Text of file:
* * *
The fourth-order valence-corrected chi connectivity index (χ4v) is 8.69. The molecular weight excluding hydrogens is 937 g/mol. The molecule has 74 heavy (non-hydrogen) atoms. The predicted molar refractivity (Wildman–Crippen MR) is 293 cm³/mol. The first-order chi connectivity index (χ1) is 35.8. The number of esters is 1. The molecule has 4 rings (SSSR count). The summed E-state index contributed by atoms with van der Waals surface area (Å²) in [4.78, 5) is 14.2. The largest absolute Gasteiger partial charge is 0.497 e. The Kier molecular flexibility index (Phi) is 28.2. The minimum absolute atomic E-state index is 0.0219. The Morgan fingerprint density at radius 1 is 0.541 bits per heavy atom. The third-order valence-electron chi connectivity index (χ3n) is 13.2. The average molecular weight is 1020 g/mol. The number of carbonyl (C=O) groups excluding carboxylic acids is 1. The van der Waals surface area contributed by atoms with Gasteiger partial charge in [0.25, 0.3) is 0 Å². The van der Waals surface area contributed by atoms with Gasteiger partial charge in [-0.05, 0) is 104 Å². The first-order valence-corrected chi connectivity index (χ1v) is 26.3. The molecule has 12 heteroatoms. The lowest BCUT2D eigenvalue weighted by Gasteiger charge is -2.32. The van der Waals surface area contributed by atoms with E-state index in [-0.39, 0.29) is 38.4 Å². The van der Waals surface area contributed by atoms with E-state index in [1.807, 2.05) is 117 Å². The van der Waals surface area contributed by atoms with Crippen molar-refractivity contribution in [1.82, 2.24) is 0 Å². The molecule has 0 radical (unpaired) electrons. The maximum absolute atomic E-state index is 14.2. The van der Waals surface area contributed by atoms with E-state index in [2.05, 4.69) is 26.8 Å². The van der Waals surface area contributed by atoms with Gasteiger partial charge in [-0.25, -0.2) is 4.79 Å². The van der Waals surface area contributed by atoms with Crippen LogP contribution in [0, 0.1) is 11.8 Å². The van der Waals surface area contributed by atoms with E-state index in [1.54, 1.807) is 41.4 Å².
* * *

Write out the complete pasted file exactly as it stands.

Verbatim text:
The fourth-order valence-corrected chi connectivity index (χ4v) is 8.69. The molecular weight excluding hydrogens is 937 g/mol. The molecule has 74 heavy (non-hydrogen) atoms. The predicted molar refractivity (Wildman–Crippen MR) is 293 cm³/mol. The first-order chi connectivity index (χ1) is 35.8. The number of esters is 1. The molecule has 4 rings (SSSR count). The summed E-state index contributed by atoms with van der Waals surface area (Å²) in [4.78, 5) is 14.2. The largest absolute Gasteiger partial charge is 0.497 e. The Kier molecular flexibility index (Phi) is 28.2. The minimum absolute atomic E-state index is 0.0219. The Morgan fingerprint density at radius 1 is 0.541 bits per heavy atom. The third-order valence-electron chi connectivity index (χ3n) is 13.2. The average molecular weight is 1020 g/mol. The number of carbonyl (C=O) groups excluding carboxylic acids is 1. The van der Waals surface area contributed by atoms with Gasteiger partial charge in [0.25, 0.3) is 0 Å². The van der Waals surface area contributed by atoms with Gasteiger partial charge in [-0.05, 0) is 104 Å². The first-order valence-corrected chi connectivity index (χ1v) is 26.3. The molecule has 12 heteroatoms. The lowest BCUT2D eigenvalue weighted by Gasteiger charge is -2.32. The van der Waals surface area contributed by atoms with E-state index in [-0.39, 0.29) is 38.4 Å². The van der Waals surface area contributed by atoms with E-state index in [1.807, 2.05) is 117 Å². The van der Waals surface area contributed by atoms with Crippen molar-refractivity contribution in [1.82, 2.24) is 0 Å². The molecule has 0 radical (unpaired) electrons. The maximum absolute atomic E-state index is 14.2. The van der Waals surface area contributed by atoms with E-state index in [2.05, 4.69) is 26.8 Å². The van der Waals surface area contributed by atoms with Gasteiger partial charge in [-0.25, -0.2) is 4.79 Å². The van der Waals surface area contributed by atoms with Crippen LogP contribution in [0, 0.1) is 11.8 Å². The van der Waals surface area contributed by atoms with E-state index in [1.54, 1.807) is 41.4 Å².